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CHAPTER 8. THE ROUND-HOUSE (continued)
The round-house, for which I was bound, and where I was now to sleep and serve, stood some six feet above the decks, and considering the size of the brig, was of good dimensions. Inside were a fixed table and bench, and two berths, one for the captain and the other for the two mates, turn and turn about. It was all fitted with lockers from top to bottom, so as to stow away the officers' belongings and a part of the ship's stores; there was a second store-room underneath, which you entered by a hatchway in the middle of the deck; indeed, all the best of the meat and drink and the whole of the powder were collected in this place; and all the firearms, except the two pieces of brass ordnance, were set in a rack in the aftermost wall of the round-house. The most of the cutlasses were in another place.
A small window with a shutter on each side, and a skylight in the roof, gave it light by, day; and after dark there was a lamp always burning. It was burning when I entered, not brightly, but enough to show Mr. Shuan sitting at the table, with the brandy bottle and a tin pannikin in front of him. He was a tall man, strongly made and very black; and he stared before him on the table like one stupid.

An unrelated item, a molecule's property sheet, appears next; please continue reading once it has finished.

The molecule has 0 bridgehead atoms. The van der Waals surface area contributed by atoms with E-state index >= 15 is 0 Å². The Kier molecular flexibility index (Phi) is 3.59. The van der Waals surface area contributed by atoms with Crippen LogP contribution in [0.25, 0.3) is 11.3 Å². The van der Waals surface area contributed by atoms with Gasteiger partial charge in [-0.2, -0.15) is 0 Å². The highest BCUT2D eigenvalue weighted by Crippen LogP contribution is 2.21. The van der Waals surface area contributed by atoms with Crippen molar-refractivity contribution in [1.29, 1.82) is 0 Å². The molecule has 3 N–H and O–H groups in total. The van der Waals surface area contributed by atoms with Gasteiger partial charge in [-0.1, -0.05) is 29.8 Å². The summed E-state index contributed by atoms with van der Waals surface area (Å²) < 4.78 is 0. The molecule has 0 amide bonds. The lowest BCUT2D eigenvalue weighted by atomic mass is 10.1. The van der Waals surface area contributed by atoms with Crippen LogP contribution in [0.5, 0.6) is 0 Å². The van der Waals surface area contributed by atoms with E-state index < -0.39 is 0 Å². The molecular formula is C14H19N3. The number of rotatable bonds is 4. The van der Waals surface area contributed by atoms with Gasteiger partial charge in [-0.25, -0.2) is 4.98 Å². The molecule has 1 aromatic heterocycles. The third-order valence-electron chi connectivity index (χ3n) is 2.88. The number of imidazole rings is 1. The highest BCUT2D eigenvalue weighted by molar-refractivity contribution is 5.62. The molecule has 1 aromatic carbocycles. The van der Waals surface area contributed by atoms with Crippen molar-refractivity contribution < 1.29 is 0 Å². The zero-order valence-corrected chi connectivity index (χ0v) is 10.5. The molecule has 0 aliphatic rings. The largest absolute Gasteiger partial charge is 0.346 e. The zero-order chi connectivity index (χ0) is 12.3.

He took no notice of my coming in; nor did he move when the captain followed and leant on the berth beside me, looking darkly at the mate. I stood in great fear of Hoseason, and had my reasons for it; but something told me I need not be afraid of him just then; and I whispered in his ear: "How is he?" He shook his head like one that does not know and does not wish to think, and his face was very stern.
Presently Mr. Riach came in. He gave the captain a glance that meant the boy was dead as plain as speaking, and took his place like the rest of us; so that we all three stood without a word, staring down at Mr. Shuan, and Mr. Shuan (on his side) sat without a word, looking hard upon the table.
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